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People v. Myles

January 8, 2009


The opinion of the court was delivered by: Rose, J.

Published by New York State Law Reporting Bureau pursuant to Judiciary Law § 431.

This opinion is uncorrected and subject to revision before publication in the Official Reports.

Calendar Date: November 14, 2008

Before: Cardona, P.J., Spain, Rose, Kavanagh and Stein, JJ.


Appeals from two judgments of the County Court of Schoharie County (Bartlett III, J.), rendered February 1, 2007, upon a verdict convicting defendants of the crimes of falsifying business records in the first degree, petit larceny, theft of services and criminal tampering in the second degree.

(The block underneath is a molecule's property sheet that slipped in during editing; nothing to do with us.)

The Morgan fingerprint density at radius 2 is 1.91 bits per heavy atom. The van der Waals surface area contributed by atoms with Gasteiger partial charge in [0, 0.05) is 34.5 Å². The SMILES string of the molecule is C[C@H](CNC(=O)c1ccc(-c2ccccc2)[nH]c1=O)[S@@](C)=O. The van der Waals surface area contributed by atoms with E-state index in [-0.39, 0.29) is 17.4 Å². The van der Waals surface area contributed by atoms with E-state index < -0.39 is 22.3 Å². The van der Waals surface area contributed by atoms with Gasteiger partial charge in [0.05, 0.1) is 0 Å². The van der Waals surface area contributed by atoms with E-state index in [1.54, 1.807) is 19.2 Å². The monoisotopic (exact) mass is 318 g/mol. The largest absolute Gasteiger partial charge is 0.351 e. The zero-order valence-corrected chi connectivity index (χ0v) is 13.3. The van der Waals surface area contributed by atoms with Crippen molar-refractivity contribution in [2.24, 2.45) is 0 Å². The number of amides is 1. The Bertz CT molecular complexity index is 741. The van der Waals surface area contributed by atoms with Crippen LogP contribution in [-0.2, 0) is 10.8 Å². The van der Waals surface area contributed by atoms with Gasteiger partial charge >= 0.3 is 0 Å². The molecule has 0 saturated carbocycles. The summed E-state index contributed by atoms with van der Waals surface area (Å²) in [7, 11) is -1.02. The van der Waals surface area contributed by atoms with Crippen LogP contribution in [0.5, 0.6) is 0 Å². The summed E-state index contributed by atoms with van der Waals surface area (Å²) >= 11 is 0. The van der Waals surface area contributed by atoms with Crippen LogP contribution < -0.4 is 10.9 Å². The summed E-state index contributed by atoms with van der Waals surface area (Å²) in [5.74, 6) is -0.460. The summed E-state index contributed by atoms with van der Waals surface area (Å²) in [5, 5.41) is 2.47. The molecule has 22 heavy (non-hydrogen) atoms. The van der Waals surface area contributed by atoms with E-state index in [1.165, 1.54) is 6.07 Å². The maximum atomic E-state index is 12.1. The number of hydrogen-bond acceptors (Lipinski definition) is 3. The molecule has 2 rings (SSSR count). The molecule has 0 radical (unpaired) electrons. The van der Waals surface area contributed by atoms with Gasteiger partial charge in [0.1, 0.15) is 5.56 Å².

While investigating an unrelated voltage problem, an employee of an electric power company opened the company's meter box at defendants' home and discovered the presence of jumper cables that diverted some of the electricity around the meter. After confirming that the cables were not authorized and defendants denied knowledge of them, the company referred the matter to the police. As a result of the police investigation, defendants were charged with falsifying business records in the first degree, theft of services, criminal tampering in the second degree and petit larceny. At the jury trial, the employee who had discovered the jumper cables testified that the electric current supplied to defendants' home was supposed to be measured and recorded by the meter, but the presence of the jumper cables caused 10% of the current to bypass the meter. He also explained how the company electronically retrieved the meter's readings and used them in calculating customer bills. Although defendants each testified that they had no knowledge of the jumper cables, the jury ultimately found them both guilty as charged. They both appeal, and the People now concede that the evidence presented at trial was legally insufficient to prove the charges against defendant Stephanie M. Myles. Accordingly, her convictions must be reversed and the indictment dismissed as to her.